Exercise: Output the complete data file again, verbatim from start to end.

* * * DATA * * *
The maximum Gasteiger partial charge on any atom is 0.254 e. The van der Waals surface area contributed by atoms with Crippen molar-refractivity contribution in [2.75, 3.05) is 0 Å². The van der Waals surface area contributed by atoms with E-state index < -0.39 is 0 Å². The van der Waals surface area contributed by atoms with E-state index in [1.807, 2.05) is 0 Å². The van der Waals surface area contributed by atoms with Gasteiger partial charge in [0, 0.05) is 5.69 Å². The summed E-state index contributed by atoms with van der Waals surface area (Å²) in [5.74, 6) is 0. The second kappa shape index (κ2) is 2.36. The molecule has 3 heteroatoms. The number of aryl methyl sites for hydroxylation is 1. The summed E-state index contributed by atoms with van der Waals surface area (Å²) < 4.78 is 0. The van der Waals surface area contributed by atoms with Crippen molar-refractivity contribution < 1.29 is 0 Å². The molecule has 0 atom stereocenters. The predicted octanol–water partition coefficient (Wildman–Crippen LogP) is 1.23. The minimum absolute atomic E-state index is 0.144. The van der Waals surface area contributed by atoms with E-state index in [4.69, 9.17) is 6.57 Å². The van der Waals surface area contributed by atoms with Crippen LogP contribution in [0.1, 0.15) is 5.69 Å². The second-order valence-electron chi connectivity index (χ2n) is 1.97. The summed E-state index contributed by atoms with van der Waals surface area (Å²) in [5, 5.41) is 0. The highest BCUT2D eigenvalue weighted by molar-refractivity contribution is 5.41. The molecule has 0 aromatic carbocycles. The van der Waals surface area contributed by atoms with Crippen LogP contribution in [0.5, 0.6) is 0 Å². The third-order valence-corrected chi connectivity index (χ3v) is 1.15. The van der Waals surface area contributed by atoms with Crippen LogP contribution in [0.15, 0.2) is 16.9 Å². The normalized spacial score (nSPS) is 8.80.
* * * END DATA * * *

The maximum Gasteiger partial charge on any atom is 0.254 e. The van der Waals surface area contributed by atoms with Crippen molar-refractivity contribution in [2.75, 3.05) is 0 Å². The van der Waals surface area contributed by atoms with E-state index < -0.39 is 0 Å². The van der Waals surface area contributed by atoms with E-state index in [1.807, 2.05) is 0 Å². The van der Waals surface area contributed by atoms with Gasteiger partial charge in [0, 0.05) is 5.69 Å². The summed E-state index contributed by atoms with van der Waals surface area (Å²) in [5.74, 6) is 0. The second kappa shape index (κ2) is 2.36. The molecule has 3 heteroatoms. The number of aryl methyl sites for hydroxylation is 1. The summed E-state index contributed by atoms with van der Waals surface area (Å²) < 4.78 is 0. The van der Waals surface area contributed by atoms with Crippen molar-refractivity contribution < 1.29 is 0 Å². The molecule has 0 atom stereocenters. The predicted octanol–water partition coefficient (Wildman–Crippen LogP) is 1.23. The minimum absolute atomic E-state index is 0.144. The van der Waals surface area contributed by atoms with E-state index in [4.69, 9.17) is 6.57 Å². The van der Waals surface area contributed by atoms with Crippen LogP contribution in [0.1, 0.15) is 5.69 Å². The second-order valence-electron chi connectivity index (χ2n) is 1.97. The summed E-state index contributed by atoms with van der Waals surface area (Å²) in [5, 5.41) is 0. The highest BCUT2D eigenvalue weighted by molar-refractivity contribution is 5.41. The molecule has 0 aromatic carbocycles. The van der Waals surface area contributed by atoms with Crippen LogP contribution in [0.5, 0.6) is 0 Å². The third-order valence-corrected chi connectivity index (χ3v) is 1.15. The van der Waals surface area contributed by atoms with Crippen LogP contribution in [0.15, 0.2) is 16.9 Å². The normalized spacial score (nSPS) is 8.80.